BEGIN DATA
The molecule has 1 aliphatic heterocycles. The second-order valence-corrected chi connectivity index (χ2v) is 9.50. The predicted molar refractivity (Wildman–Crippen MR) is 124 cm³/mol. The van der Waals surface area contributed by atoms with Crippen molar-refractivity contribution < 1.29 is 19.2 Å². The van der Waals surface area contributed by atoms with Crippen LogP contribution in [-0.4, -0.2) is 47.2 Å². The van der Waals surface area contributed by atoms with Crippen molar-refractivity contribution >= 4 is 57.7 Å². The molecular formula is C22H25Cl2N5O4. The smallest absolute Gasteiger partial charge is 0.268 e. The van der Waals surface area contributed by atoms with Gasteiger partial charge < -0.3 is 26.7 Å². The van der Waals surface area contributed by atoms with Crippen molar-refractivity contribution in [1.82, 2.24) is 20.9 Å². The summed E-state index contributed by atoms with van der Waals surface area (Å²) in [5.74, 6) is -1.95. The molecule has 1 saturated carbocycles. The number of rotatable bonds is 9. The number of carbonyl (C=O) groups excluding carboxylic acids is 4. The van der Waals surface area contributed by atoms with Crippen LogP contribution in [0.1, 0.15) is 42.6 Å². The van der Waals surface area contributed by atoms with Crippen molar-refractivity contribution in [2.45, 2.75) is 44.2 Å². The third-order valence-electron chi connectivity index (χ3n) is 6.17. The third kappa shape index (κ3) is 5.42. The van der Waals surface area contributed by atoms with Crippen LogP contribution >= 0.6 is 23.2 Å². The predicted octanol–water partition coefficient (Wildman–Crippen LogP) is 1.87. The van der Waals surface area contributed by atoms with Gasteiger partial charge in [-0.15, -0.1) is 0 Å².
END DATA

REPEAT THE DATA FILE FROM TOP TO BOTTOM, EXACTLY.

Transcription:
The molecule has 1 aliphatic heterocycles. The second-order valence-corrected chi connectivity index (χ2v) is 9.50. The predicted molar refractivity (Wildman–Crippen MR) is 124 cm³/mol. The van der Waals surface area contributed by atoms with Crippen molar-refractivity contribution < 1.29 is 19.2 Å². The van der Waals surface area contributed by atoms with Crippen LogP contribution in [-0.4, -0.2) is 47.2 Å². The van der Waals surface area contributed by atoms with Crippen molar-refractivity contribution >= 4 is 57.7 Å². The molecular formula is C22H25Cl2N5O4. The smallest absolute Gasteiger partial charge is 0.268 e. The van der Waals surface area contributed by atoms with Gasteiger partial charge < -0.3 is 26.7 Å². The van der Waals surface area contributed by atoms with Crippen molar-refractivity contribution in [1.82, 2.24) is 20.9 Å². The summed E-state index contributed by atoms with van der Waals surface area (Å²) in [5.74, 6) is -1.95. The molecule has 1 saturated carbocycles. The number of rotatable bonds is 9. The number of carbonyl (C=O) groups excluding carboxylic acids is 4. The van der Waals surface area contributed by atoms with Crippen LogP contribution in [0.1, 0.15) is 42.6 Å². The van der Waals surface area contributed by atoms with Crippen molar-refractivity contribution in [2.45, 2.75) is 44.2 Å². The third-order valence-electron chi connectivity index (χ3n) is 6.17. The third kappa shape index (κ3) is 5.42. The van der Waals surface area contributed by atoms with Crippen LogP contribution >= 0.6 is 23.2 Å². The predicted octanol–water partition coefficient (Wildman–Crippen LogP) is 1.87. The van der Waals surface area contributed by atoms with Gasteiger partial charge in [-0.15, -0.1) is 0 Å².